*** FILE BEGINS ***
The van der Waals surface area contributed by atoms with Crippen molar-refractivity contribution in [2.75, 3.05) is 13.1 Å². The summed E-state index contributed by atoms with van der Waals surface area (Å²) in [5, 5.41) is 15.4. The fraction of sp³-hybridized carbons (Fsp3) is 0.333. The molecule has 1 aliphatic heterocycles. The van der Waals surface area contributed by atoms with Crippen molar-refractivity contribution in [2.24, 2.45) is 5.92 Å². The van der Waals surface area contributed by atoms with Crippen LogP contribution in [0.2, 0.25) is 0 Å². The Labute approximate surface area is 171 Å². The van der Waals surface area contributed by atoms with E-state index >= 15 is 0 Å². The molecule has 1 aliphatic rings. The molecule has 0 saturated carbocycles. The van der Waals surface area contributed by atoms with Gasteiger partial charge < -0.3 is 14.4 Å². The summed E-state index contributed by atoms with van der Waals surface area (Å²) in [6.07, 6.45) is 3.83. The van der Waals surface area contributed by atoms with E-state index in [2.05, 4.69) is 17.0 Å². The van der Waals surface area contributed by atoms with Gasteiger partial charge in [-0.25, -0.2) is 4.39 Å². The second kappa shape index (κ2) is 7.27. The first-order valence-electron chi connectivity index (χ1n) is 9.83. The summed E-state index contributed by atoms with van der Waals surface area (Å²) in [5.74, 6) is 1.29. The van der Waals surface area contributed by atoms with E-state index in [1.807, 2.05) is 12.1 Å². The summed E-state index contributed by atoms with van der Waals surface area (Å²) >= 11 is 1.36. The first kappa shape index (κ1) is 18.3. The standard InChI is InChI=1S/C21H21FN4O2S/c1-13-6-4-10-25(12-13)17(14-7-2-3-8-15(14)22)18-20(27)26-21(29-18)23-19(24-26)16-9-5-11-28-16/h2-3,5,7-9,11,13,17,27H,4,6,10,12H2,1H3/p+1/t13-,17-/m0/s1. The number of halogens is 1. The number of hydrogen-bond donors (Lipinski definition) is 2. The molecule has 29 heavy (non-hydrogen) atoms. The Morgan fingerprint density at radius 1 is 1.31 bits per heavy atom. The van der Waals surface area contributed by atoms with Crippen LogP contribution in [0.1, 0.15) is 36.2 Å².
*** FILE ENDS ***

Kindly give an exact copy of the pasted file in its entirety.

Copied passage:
The van der Waals surface area contributed by atoms with Crippen molar-refractivity contribution in [2.75, 3.05) is 13.1 Å². The summed E-state index contributed by atoms with van der Waals surface area (Å²) in [5, 5.41) is 15.4. The fraction of sp³-hybridized carbons (Fsp3) is 0.333. The molecule has 1 aliphatic heterocycles. The van der Waals surface area contributed by atoms with Crippen molar-refractivity contribution in [2.24, 2.45) is 5.92 Å². The van der Waals surface area contributed by atoms with Crippen LogP contribution in [0.2, 0.25) is 0 Å². The Labute approximate surface area is 171 Å². The van der Waals surface area contributed by atoms with E-state index >= 15 is 0 Å². The molecule has 1 aliphatic rings. The molecule has 0 saturated carbocycles. The van der Waals surface area contributed by atoms with Gasteiger partial charge < -0.3 is 14.4 Å². The summed E-state index contributed by atoms with van der Waals surface area (Å²) in [6.07, 6.45) is 3.83. The van der Waals surface area contributed by atoms with E-state index in [2.05, 4.69) is 17.0 Å². The van der Waals surface area contributed by atoms with Gasteiger partial charge in [-0.25, -0.2) is 4.39 Å². The second kappa shape index (κ2) is 7.27. The first-order valence-electron chi connectivity index (χ1n) is 9.83. The summed E-state index contributed by atoms with van der Waals surface area (Å²) in [5.74, 6) is 1.29. The van der Waals surface area contributed by atoms with E-state index in [1.807, 2.05) is 12.1 Å². The summed E-state index contributed by atoms with van der Waals surface area (Å²) >= 11 is 1.36. The first kappa shape index (κ1) is 18.3. The standard InChI is InChI=1S/C21H21FN4O2S/c1-13-6-4-10-25(12-13)17(14-7-2-3-8-15(14)22)18-20(27)26-21(29-18)23-19(24-26)16-9-5-11-28-16/h2-3,5,7-9,11,13,17,27H,4,6,10,12H2,1H3/p+1/t13-,17-/m0/s1. The number of halogens is 1. The number of hydrogen-bond donors (Lipinski definition) is 2. The molecule has 29 heavy (non-hydrogen) atoms. The Morgan fingerprint density at radius 1 is 1.31 bits per heavy atom. The van der Waals surface area contributed by atoms with Crippen LogP contribution in [0.1, 0.15) is 36.2 Å².